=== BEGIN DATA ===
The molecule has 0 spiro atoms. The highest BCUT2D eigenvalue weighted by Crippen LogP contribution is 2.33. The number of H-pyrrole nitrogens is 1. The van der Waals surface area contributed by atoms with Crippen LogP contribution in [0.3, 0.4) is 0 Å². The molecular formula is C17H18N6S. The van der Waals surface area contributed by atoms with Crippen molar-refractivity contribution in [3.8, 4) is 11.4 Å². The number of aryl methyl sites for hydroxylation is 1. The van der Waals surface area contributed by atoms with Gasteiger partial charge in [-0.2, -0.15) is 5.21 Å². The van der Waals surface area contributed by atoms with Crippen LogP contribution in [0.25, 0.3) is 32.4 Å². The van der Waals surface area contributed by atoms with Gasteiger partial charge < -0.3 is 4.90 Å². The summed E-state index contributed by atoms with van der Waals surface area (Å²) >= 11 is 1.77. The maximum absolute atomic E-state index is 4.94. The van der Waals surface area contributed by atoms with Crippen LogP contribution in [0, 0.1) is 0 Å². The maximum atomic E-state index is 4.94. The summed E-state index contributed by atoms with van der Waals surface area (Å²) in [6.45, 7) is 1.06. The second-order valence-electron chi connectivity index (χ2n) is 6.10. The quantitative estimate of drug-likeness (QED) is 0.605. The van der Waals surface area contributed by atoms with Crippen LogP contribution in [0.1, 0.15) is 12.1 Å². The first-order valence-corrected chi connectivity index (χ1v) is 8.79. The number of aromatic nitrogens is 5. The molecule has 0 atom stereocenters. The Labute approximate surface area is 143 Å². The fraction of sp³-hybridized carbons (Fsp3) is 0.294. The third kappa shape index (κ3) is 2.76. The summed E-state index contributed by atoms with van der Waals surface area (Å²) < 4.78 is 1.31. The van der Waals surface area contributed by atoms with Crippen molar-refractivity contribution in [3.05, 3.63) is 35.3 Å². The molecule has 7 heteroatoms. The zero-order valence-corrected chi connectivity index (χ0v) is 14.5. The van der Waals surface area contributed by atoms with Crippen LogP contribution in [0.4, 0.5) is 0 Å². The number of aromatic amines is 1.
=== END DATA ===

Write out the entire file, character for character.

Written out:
The molecule has 0 spiro atoms. The highest BCUT2D eigenvalue weighted by Crippen LogP contribution is 2.33. The number of H-pyrrole nitrogens is 1. The van der Waals surface area contributed by atoms with Crippen LogP contribution in [0.3, 0.4) is 0 Å². The molecular formula is C17H18N6S. The van der Waals surface area contributed by atoms with Crippen molar-refractivity contribution in [3.8, 4) is 11.4 Å². The number of aryl methyl sites for hydroxylation is 1. The van der Waals surface area contributed by atoms with Gasteiger partial charge in [-0.2, -0.15) is 5.21 Å². The van der Waals surface area contributed by atoms with Crippen LogP contribution in [0.25, 0.3) is 32.4 Å². The van der Waals surface area contributed by atoms with Gasteiger partial charge < -0.3 is 4.90 Å². The summed E-state index contributed by atoms with van der Waals surface area (Å²) >= 11 is 1.77. The maximum absolute atomic E-state index is 4.94. The van der Waals surface area contributed by atoms with Crippen LogP contribution in [0, 0.1) is 0 Å². The maximum atomic E-state index is 4.94. The summed E-state index contributed by atoms with van der Waals surface area (Å²) in [6.45, 7) is 1.06. The second-order valence-electron chi connectivity index (χ2n) is 6.10. The quantitative estimate of drug-likeness (QED) is 0.605. The van der Waals surface area contributed by atoms with Crippen LogP contribution in [0.1, 0.15) is 12.1 Å². The first-order valence-corrected chi connectivity index (χ1v) is 8.79. The number of aromatic nitrogens is 5. The molecule has 0 atom stereocenters. The Labute approximate surface area is 143 Å². The fraction of sp³-hybridized carbons (Fsp3) is 0.294. The third kappa shape index (κ3) is 2.76. The summed E-state index contributed by atoms with van der Waals surface area (Å²) < 4.78 is 1.31. The van der Waals surface area contributed by atoms with Crippen molar-refractivity contribution in [3.05, 3.63) is 35.3 Å². The molecule has 7 heteroatoms. The zero-order valence-corrected chi connectivity index (χ0v) is 14.5. The van der Waals surface area contributed by atoms with Crippen LogP contribution in [0.4, 0.5) is 0 Å². The number of aromatic amines is 1.